Health Testing?

Thoughts on Health Testing

I'm going to break down each section of my health testing in blog posts to further explain why I do them and how to .
To preface, I want to note that my way isn't the only way to do things and I'm not saying I am the only right one, I am just giving more insight into how I do things with my program.

Genetic Testing: Genetic testing is step number one that can be done at any age. When I speak about genetic testing, I am not including color testing - that is something that is fun for us, not something that can save puppies lives. Genetic panels can be purchased from Paw Print Genetics, UC Davis, Optimal Selection, Embark, etc. Genetic panels do not always include PRA RCD4 nor do they include the Day Blindness/Retinal Degeneration test. Clear by Parentage refers to a puppy produced out of genetically tested parents that are clear/non carriers - which also means you can skip testing that puppy if you prefer - but the next generation will need to be tested even if you breed that dog to another clear dog. We don't want continuous generations of undocumented testing. Genetic testing is not fully health testing and if any breeder implies so, they are not being factual. 

PRA RCD4 is a test that may or may not be included on your panel depending on where you purchase it from. PRA RCD4 is a relatively new test that has been seen in all three varieties. RCD4 is an eye disease that affects dogs in their elder years. While not one of our scarier diseases, I believe in testing since it's available to us and can protect our dogs. If it is not included in your panel, you can purchase it as a stand alone test. I really recommend testing your dogs, regardless of variety.

Day Blindness/Retinal Degeneration has been around for about 5+ years now and a test I am extremely serious about and a huge proponent of. It is a recessive disease but it is one that is without a doubt within our breed and we need to start taking it seriously. Day Blindness is a debilitating disease that affects young puppies and eventually takes away all their sight. They start out not being able to see in the daylight or even bright lights indoors. I've raised my own day blind affected puppy from a subpar breeder and it was not an easy thing to deal with. While it is an expensive test from Wisdom at $130, the future of our puppies far outweighs the price tag. For me, it is one of the things I absolutely will not budge on testing before breeding. I hope others begin to take this disease seriously and start testing their dogs. Even if you haven't produced it, I implore you to test your dogs prior to breeding. Watching these puppies terrified to be outdoors because they cannot see is absolutely heartbreaking and no puppy or family deserves to live like that.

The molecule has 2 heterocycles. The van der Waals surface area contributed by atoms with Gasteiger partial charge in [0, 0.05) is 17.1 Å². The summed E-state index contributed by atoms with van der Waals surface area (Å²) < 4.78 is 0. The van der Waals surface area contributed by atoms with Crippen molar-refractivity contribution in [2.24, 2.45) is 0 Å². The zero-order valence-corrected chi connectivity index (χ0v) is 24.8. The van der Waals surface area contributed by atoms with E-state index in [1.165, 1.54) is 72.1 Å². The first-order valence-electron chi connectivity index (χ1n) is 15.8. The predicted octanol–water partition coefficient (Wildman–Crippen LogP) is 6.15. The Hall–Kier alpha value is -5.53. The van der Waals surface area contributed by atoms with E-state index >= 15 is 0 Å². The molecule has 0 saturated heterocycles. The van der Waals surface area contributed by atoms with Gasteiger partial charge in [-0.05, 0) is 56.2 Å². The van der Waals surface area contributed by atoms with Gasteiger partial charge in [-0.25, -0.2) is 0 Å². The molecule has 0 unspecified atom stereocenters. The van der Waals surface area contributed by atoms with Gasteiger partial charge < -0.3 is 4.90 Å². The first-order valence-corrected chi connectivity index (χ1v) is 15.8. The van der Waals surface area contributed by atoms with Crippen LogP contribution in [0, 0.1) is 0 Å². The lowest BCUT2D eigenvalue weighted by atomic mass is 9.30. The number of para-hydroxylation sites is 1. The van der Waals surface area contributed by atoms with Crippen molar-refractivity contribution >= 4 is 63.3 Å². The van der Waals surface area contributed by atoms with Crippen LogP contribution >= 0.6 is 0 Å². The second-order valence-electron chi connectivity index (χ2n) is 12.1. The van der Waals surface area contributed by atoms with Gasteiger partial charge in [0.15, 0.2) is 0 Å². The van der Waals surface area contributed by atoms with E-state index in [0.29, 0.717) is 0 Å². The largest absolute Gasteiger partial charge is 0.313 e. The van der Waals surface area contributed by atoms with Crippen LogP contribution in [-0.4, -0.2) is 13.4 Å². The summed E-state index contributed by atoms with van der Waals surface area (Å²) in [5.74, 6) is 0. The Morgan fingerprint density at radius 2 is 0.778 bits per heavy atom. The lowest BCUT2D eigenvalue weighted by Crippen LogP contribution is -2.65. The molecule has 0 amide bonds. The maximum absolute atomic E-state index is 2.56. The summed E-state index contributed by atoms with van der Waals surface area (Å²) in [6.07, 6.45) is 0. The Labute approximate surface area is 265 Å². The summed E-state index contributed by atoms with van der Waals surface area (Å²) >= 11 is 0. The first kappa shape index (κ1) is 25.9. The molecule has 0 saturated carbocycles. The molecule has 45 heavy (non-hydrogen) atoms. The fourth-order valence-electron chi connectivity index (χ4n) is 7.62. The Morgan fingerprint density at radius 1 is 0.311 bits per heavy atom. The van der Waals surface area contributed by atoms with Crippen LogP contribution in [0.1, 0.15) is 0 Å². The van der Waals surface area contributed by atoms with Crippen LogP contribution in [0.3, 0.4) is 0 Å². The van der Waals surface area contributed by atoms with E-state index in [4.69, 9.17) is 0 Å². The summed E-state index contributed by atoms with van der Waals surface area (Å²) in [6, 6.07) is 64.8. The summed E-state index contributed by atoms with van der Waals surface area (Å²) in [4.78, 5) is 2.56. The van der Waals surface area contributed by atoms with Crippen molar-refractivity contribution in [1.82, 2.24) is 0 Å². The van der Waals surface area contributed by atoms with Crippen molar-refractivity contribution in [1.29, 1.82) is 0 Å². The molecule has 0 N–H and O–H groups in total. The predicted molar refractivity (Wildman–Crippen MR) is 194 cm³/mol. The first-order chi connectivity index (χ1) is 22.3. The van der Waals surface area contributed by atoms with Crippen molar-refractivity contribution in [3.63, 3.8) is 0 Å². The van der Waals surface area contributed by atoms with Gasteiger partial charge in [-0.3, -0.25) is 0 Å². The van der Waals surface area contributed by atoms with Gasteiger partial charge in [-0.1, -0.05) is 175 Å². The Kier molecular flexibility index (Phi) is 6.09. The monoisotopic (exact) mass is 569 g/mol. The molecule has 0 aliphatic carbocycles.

For now those are all I will include in this blog post! More to come!

 

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